Since I first started buying wines for restaurants in the late 1980s, I’ve found rosé is often misunderstood and shunned by many customers, even though it is among the most refreshing wines for summer. All the best versions are dry or just a touch sweet. Yet white zinfandel (which is a rosé) is consumed in the range of millions of cases per year. Comparatively, those dry, higher quality rosés often see consumption numbers falling lower than 100,000 cases.
Why is it that dry rosé is dwarfed by the huge production of the sweeter white zinfandel? Certainly some people like sweeter wines, especially those who are new to wine consumption. But if you spend more time drinking a dry rosé with a meal, you will accustom your palate to the drier wine, and eventually enjoy it more on its own.
Rosé, like sparkling wine, can be enjoyed on its own on a hot summer afternoon. But, also like sparkling wine, I find that rosé always shows its best features when paired with the right food. Rosé is delightful with daytime meals. Sandwiches and salads tend to pair particularly well, as well as mid-afternoon snacks like smoked salmon or a selection of light cheeses and fruit.
Rosé comes from all over the world, and from almost all red wine grape varietals. But the best are often only produced in limited quantities and often sold exclusively at their respective wineries. In your travels, you would do well to seek them out and experience the pleasure they can provide.
Some of the most famous rosé is found in the South of France (from the area of Provence), as well as Spain, Italy and, of course, the U.S. In fact, most American wineries have rosé in their arsenal, and though they may not produce large quantities of it, it is often something they are proud of and certainly worth trying.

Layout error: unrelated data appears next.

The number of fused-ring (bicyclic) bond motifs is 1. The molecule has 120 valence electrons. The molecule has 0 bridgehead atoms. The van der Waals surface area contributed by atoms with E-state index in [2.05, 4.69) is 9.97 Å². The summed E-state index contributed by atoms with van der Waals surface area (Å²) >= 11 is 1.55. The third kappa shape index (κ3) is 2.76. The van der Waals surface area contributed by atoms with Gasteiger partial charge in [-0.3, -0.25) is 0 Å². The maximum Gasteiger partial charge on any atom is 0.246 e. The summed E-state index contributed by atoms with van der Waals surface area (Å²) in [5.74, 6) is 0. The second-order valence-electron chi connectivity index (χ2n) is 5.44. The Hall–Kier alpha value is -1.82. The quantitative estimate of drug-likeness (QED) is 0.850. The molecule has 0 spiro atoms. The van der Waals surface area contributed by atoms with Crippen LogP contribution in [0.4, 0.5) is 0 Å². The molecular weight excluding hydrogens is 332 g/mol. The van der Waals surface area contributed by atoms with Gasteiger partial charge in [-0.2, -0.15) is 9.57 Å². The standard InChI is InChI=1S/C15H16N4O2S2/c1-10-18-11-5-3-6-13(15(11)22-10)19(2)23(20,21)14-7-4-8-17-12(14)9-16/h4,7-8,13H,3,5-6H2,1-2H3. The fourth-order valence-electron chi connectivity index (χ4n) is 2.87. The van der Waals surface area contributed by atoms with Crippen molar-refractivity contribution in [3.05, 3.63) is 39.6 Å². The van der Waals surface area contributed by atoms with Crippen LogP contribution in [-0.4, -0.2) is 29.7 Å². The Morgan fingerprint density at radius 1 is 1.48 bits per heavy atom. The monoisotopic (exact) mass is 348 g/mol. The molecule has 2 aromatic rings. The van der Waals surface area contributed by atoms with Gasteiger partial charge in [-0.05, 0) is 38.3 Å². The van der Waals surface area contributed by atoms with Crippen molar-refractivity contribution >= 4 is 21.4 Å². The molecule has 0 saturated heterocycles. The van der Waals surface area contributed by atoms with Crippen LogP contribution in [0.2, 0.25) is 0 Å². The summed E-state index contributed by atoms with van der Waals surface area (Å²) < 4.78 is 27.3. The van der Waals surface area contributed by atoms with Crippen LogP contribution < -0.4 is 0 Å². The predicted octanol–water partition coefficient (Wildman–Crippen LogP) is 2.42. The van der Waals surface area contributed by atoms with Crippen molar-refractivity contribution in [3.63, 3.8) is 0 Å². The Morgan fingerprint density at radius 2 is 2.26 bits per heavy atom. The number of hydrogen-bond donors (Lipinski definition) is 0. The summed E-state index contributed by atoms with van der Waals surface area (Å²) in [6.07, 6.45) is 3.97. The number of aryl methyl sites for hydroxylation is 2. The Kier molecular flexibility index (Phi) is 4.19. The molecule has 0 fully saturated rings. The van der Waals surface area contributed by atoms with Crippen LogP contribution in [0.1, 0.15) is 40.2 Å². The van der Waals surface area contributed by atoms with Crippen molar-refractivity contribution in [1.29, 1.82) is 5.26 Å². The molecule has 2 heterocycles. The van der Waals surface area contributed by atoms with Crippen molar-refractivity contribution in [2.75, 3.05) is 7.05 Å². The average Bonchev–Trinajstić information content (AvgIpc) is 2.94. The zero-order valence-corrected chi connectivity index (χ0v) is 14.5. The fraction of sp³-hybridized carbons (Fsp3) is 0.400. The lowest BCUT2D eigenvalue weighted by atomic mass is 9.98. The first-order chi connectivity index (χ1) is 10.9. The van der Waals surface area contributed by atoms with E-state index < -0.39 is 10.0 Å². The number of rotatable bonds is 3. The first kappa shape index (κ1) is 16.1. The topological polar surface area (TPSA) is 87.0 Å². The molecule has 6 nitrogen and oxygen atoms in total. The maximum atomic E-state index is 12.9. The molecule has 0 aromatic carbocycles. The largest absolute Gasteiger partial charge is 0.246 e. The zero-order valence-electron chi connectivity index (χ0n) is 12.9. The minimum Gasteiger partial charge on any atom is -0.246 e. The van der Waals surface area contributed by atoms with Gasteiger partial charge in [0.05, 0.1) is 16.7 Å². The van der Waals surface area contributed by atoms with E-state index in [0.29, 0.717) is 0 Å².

I went searching for a good rosé in Seaside, and found some interesting options. Although white zinfandel is by far the volume leader in America, it is scarce in Seaside; most common here are the dryer versions, and not the most popular options offered by the glass.
At Crush, we offer a white zinfandel, as well as a dry rosé from Provence, France, called Atmosphere. In addition, we offer a dry sparkling rosé, Veuve de Verney, by the split. Great Southern Café offers a dry French rosé called Moulis de Gassac, and a dry French sparkling rosé, Francois Montard, which the bartender told me sells much better than the dry, still rose. Bud & Alley’s serves up a mostly-dry California rosé named Sofia by Coppola. The Pizza Bar offers Fisher Unity Rose, a dry California rosé, which is really quite good. And Modica Market sells a half dozen rosé brands from various points around world. They are all very good, but if you are looking for something particular, just ask owner Charlie Modica for his recommendation. And, of course, all wines taste even better when savored in beautiful Seaside.